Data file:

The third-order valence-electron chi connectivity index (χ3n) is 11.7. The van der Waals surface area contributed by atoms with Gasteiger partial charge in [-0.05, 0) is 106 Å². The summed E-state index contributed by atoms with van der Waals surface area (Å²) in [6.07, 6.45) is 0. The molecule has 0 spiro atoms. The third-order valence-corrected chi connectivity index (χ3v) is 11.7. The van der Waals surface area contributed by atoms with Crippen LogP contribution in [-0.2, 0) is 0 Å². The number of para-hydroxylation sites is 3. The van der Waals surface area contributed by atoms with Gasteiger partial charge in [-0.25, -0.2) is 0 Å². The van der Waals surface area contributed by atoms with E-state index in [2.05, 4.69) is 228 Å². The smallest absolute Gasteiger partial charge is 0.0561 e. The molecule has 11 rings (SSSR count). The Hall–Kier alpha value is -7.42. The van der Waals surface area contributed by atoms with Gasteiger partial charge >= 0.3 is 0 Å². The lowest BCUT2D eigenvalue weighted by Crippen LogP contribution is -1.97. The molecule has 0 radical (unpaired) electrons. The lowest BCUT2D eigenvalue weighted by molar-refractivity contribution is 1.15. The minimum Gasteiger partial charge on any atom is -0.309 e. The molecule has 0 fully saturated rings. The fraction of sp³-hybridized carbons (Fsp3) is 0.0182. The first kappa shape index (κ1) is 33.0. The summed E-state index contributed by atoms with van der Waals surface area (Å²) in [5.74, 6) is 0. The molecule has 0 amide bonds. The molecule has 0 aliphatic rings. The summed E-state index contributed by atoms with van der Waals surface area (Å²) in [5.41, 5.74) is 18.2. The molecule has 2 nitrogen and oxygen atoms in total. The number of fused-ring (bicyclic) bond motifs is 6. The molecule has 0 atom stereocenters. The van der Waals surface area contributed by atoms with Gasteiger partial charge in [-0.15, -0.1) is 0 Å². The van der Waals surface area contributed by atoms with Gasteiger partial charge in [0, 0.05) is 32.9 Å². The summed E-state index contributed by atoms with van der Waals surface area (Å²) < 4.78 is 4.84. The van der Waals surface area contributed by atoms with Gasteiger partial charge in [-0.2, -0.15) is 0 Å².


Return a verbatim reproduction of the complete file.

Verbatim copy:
The third-order valence-electron chi connectivity index (χ3n) is 11.7. The van der Waals surface area contributed by atoms with Gasteiger partial charge in [-0.05, 0) is 106 Å². The summed E-state index contributed by atoms with van der Waals surface area (Å²) in [6.07, 6.45) is 0. The molecule has 0 spiro atoms. The third-order valence-corrected chi connectivity index (χ3v) is 11.7. The van der Waals surface area contributed by atoms with Crippen LogP contribution in [-0.2, 0) is 0 Å². The number of para-hydroxylation sites is 3. The van der Waals surface area contributed by atoms with Gasteiger partial charge in [-0.25, -0.2) is 0 Å². The van der Waals surface area contributed by atoms with E-state index in [2.05, 4.69) is 228 Å². The smallest absolute Gasteiger partial charge is 0.0561 e. The molecule has 11 rings (SSSR count). The Hall–Kier alpha value is -7.42. The van der Waals surface area contributed by atoms with Gasteiger partial charge >= 0.3 is 0 Å². The lowest BCUT2D eigenvalue weighted by Crippen LogP contribution is -1.97. The molecule has 0 radical (unpaired) electrons. The lowest BCUT2D eigenvalue weighted by molar-refractivity contribution is 1.15. The minimum Gasteiger partial charge on any atom is -0.309 e. The molecule has 0 fully saturated rings. The fraction of sp³-hybridized carbons (Fsp3) is 0.0182. The first kappa shape index (κ1) is 33.0. The summed E-state index contributed by atoms with van der Waals surface area (Å²) in [5.74, 6) is 0. The molecule has 0 amide bonds. The molecule has 0 aliphatic rings. The summed E-state index contributed by atoms with van der Waals surface area (Å²) in [5.41, 5.74) is 18.2. The molecule has 2 nitrogen and oxygen atoms in total. The number of fused-ring (bicyclic) bond motifs is 6. The molecule has 0 atom stereocenters. The van der Waals surface area contributed by atoms with Gasteiger partial charge in [-0.15, -0.1) is 0 Å². The van der Waals surface area contributed by atoms with Gasteiger partial charge in [0, 0.05) is 32.9 Å². The summed E-state index contributed by atoms with van der Waals surface area (Å²) < 4.78 is 4.84. The van der Waals surface area contributed by atoms with Gasteiger partial charge in [-0.2, -0.15) is 0 Å².